John Tedeschi, The Prosecution of Heresy (1991)

In Italy (as in Spain), the rubric of “magic” rarely involved witchcraft and apostasy to the Devil; and even when it did, the Italian Inquisitors, unlike secular judges, rarely punished the crime with death. […]

What can be said about the relative severity or leniency of inquisitorial justice? What was the outcome in the thousands of trials recorded in the appendices to this essay? Despite popular notions to the contrary, only a very small percentage of cases ended with capital punishment…In his studies of the Friuli witchcraft trials, Carlo Ginzburg encountered neither the use of torture in the proceedings nor a single execution; in fact, only rarely was a case brought to a conclusion.

E. William Monter and John Tedeschi, “Toward a Statistical Profile of the Italian Inquisitions, Sixteenth to Eighteenth Centuries”. The Inquisition in Early Modern Europe: Studies on Sources and Methods (1986)

The Roman Inquisition was reconstituted in 1542 to combat the menace of Protestantism in the Italian peninsula, whereas the Spanish Inquisition had been created more than half a century earlier to deal with massive numbers of converted Jews. […]

Wherever one turns, therefore, it appears that Italian Inquisitors were becoming preoccupied with superstitious magic and witchcraft well before 1600 – unlike their Spanish counterparts, who held barely 2 percent of their pre-1615 trials for such offenses. In the seventeenth century this Italian concern with magicians and witches persisted, while the attention that needed to be devoted to heretics continued to diminish. Illicit magic alone constituted over 40 percent of all cases both at Venice and in the Friuli and for close to 40 percent in Naples. Even in Sicily, where it accounted for only 25 percent Holy Office activity after 1615, illicit magic was the largest single category and the 310 trials for this offense were the largest total from any of the twenty Spanish tribunals during this period. After 1600, prosecution of magicians dominated the business of the Italian inquisitions, far more dramatically than it ever did in any part of the Spanish system: in the nine Castilian tribunals, for example, “superstition” accounted for only 12 percent of the 6,240 trials held between 1615-1700. As late as the decade 1701-1710, illicit magic accounted for 69 percent of all Venetian inquisitorial cases and 61 percent of those at Naples.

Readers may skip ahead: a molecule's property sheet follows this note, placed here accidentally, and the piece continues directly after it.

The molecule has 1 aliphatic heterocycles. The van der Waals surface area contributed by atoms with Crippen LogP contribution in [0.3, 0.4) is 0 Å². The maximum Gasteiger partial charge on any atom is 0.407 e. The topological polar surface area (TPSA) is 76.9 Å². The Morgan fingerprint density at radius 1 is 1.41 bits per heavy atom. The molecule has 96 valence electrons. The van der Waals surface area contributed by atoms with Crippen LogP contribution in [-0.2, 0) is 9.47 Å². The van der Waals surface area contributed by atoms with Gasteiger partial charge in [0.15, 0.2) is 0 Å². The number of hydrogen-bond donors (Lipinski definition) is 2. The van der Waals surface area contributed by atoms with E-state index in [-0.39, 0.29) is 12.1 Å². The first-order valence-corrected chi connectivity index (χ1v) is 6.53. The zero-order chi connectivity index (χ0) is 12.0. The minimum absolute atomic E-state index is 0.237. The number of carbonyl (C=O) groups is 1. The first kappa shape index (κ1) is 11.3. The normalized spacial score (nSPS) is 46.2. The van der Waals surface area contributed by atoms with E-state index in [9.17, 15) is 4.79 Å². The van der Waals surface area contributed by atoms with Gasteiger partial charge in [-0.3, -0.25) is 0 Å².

E. William Monter and John Tedeschi, “Toward a Statistical Profile of the Italian Inquisitions, Sixteenth to Eighteenth Centuries”. The Inquisition in Early Modern Europe: Studies on Sources and Methods (1986)